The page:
Which Electricity is Greenest?

Wind turbines in a field (reusable image from Wikipedia)

In October’s magazine, Which? reviewed 24 supposedly green energy suppliers. 9 supply 100% renewable energy to domestic customers;

Bulb, Co-operative Energy, Ecotricity, Eagle, Foxglove Energy, Good Energy, Green Energy, Green Star Energy, Octopus Energy, Pure Planet, So Energy, Tonik Energy and Yorkshire Energy.

Of these, Ecotricity, Eagle (whose overall mix is only 34% renewable, as they mainly supply non-domestic customers) and Good Energy generate their own renewable energy.

Figures are mainly based on the year 2017-18, from the companies’ own websites.



Author: Paul Strickland | Date: 2 October, 2019 | Category: Energy Home Energy | Comments: 5

Comments on "Which Electricity is Greenest?"

Margaret Healey-Pollett:

January 1, 2020

I am concerned about the recommendation by Parish Buying (https://www.parishbuying.org.uk/ ) that C of E churches should buy their Green energy from Total, with claims that the electricity is 100% Green. As Total are a fossil-fuel company intent on finding new reserves of oil, their renewable energy claims seem like so much greenwash. I have written to Parish Buying about this, but have not yet had a reply. Has anyone else taken this up?

Paul Strickland:

November 29, 2019

Good Energy also invest in their own renewable generation plants, and buy surplus from customers, so there is more available for everyone.


November 25, 2019

Hi Harry, All fair points. Just want to add a bit: 1) No wind/sun = no green power. Of course you're right. But our ability to store electricity via batteries or convert excess into eg hydrogen fuel is improving all the time. Renewable electricity may not yet be perfect or as convenient as burning fossil fuels, but that shouldn't stop us using it wherever possible, and we can invest in those improvements by signing up to a green energy provider. 2) I think it's important to distinguish between 'green' tariffs like those you've described, and the few electricity providers who actually increase the total amount of renewable power pumped into the grid. Choosing a genuine green supplier rather than one that just trades green certificates makes a big difference. More on that here: https://positivelygreen.blog/2019/05/08/green-electricity-part-2/ 3) Within your analogy, which is a good one, choosing the right green electricity supplier then becomes more like taking not a taxi, but an e-bike - the result really is a decrease in petrol use! All best.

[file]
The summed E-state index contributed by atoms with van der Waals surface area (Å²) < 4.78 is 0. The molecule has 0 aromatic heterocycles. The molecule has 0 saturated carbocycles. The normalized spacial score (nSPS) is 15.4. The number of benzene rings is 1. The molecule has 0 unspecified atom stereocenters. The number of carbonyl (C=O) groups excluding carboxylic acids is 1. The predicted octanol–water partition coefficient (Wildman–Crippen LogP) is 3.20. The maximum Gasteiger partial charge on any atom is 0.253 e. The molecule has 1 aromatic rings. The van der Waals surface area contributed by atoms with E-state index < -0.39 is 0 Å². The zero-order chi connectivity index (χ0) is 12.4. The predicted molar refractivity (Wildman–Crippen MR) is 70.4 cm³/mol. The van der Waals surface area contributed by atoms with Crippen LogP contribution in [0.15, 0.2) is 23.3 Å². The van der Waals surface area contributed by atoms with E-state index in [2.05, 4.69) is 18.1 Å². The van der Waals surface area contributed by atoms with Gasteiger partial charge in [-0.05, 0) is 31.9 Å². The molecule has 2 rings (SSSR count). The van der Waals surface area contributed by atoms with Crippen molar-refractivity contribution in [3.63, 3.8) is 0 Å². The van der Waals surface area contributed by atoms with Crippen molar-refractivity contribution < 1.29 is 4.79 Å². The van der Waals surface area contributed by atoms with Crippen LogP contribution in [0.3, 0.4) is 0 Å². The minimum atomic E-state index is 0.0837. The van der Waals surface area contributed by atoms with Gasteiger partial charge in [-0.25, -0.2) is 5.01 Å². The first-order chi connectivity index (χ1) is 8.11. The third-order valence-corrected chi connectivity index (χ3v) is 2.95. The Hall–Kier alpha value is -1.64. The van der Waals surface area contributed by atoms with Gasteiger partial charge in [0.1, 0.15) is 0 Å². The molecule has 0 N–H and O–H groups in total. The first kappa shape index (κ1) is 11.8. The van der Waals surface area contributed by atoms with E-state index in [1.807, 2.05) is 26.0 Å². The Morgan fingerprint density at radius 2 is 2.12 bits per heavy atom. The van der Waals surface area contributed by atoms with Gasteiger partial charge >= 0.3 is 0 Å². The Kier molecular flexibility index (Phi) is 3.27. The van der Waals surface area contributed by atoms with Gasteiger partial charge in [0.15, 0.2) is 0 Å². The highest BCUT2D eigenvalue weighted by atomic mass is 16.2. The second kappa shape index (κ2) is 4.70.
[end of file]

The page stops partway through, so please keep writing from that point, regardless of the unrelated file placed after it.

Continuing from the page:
Harry Macdonald:

November 8, 2019

While I am 100% behind the need to use green electricity suppliers, we need to take all their claims with a fairly large dose of reality. 1) none of them supply green electricity when the wind isn't blowing and the sun isn't shining, 2) what they do is buy more green electricity than they need at some times to balance the times when they supply you with fossil fuel generated energy, 3) What they don't tell you is that if they didn't buy it, then someone else would be using it. That person now needs to use fossil fuel generated electricity. This is a bit like saying you can reduce your petrol use by taking a taxi. Yes your use goes down but someone else's goes up so there is no saving.

Steve Levett:

October 17, 2019

Have you heard of SF6? I hadn't until I came across an article on the BBC website which explores a possible unintended consequence of people like me trying to switch away from gas to electricity (be in renewable or otherwise.). Here's the worrying statistic about SF6, which is an insulation gas used to prevent fires in electricity generation: 'It is 23,500 times more warming than carbon dioxide (CO2).' Here's a link to the article: https://www.bbc.co.uk/news/science-environment-49567197

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